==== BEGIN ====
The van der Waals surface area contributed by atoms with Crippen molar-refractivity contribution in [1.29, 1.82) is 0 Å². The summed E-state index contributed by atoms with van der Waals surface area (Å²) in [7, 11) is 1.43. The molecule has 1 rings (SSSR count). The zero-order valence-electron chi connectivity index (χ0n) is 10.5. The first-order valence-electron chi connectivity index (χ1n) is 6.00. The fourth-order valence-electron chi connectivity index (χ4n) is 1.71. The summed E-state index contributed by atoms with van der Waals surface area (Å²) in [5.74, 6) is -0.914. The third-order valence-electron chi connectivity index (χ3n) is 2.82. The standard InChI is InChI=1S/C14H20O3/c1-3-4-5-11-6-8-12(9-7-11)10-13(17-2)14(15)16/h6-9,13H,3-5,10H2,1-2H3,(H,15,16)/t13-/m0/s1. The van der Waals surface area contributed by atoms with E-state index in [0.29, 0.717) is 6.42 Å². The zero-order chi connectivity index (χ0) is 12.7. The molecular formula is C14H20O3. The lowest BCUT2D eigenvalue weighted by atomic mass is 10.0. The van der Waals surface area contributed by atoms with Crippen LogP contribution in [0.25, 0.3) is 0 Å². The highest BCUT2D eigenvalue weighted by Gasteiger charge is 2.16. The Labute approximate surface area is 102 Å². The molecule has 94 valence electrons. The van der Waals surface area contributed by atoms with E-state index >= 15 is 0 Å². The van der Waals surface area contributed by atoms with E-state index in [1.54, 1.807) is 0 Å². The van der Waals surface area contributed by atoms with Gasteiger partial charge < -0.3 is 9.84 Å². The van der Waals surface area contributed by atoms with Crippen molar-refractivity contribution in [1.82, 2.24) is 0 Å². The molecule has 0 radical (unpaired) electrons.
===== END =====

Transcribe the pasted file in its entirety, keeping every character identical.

The van der Waals surface area contributed by atoms with Crippen molar-refractivity contribution in [1.29, 1.82) is 0 Å². The summed E-state index contributed by atoms with van der Waals surface area (Å²) in [7, 11) is 1.43. The molecule has 1 rings (SSSR count). The zero-order valence-electron chi connectivity index (χ0n) is 10.5. The first-order valence-electron chi connectivity index (χ1n) is 6.00. The fourth-order valence-electron chi connectivity index (χ4n) is 1.71. The summed E-state index contributed by atoms with van der Waals surface area (Å²) in [5.74, 6) is -0.914. The third-order valence-electron chi connectivity index (χ3n) is 2.82. The standard InChI is InChI=1S/C14H20O3/c1-3-4-5-11-6-8-12(9-7-11)10-13(17-2)14(15)16/h6-9,13H,3-5,10H2,1-2H3,(H,15,16)/t13-/m0/s1. The van der Waals surface area contributed by atoms with E-state index in [0.29, 0.717) is 6.42 Å². The zero-order chi connectivity index (χ0) is 12.7. The molecular formula is C14H20O3. The lowest BCUT2D eigenvalue weighted by atomic mass is 10.0. The van der Waals surface area contributed by atoms with Crippen LogP contribution in [0.25, 0.3) is 0 Å². The highest BCUT2D eigenvalue weighted by Gasteiger charge is 2.16. The Labute approximate surface area is 102 Å². The molecule has 94 valence electrons. The van der Waals surface area contributed by atoms with E-state index >= 15 is 0 Å². The van der Waals surface area contributed by atoms with E-state index in [1.54, 1.807) is 0 Å². The van der Waals surface area contributed by atoms with Gasteiger partial charge < -0.3 is 9.84 Å². The van der Waals surface area contributed by atoms with Crippen molar-refractivity contribution in [1.82, 2.24) is 0 Å². The molecule has 0 radical (unpaired) electrons.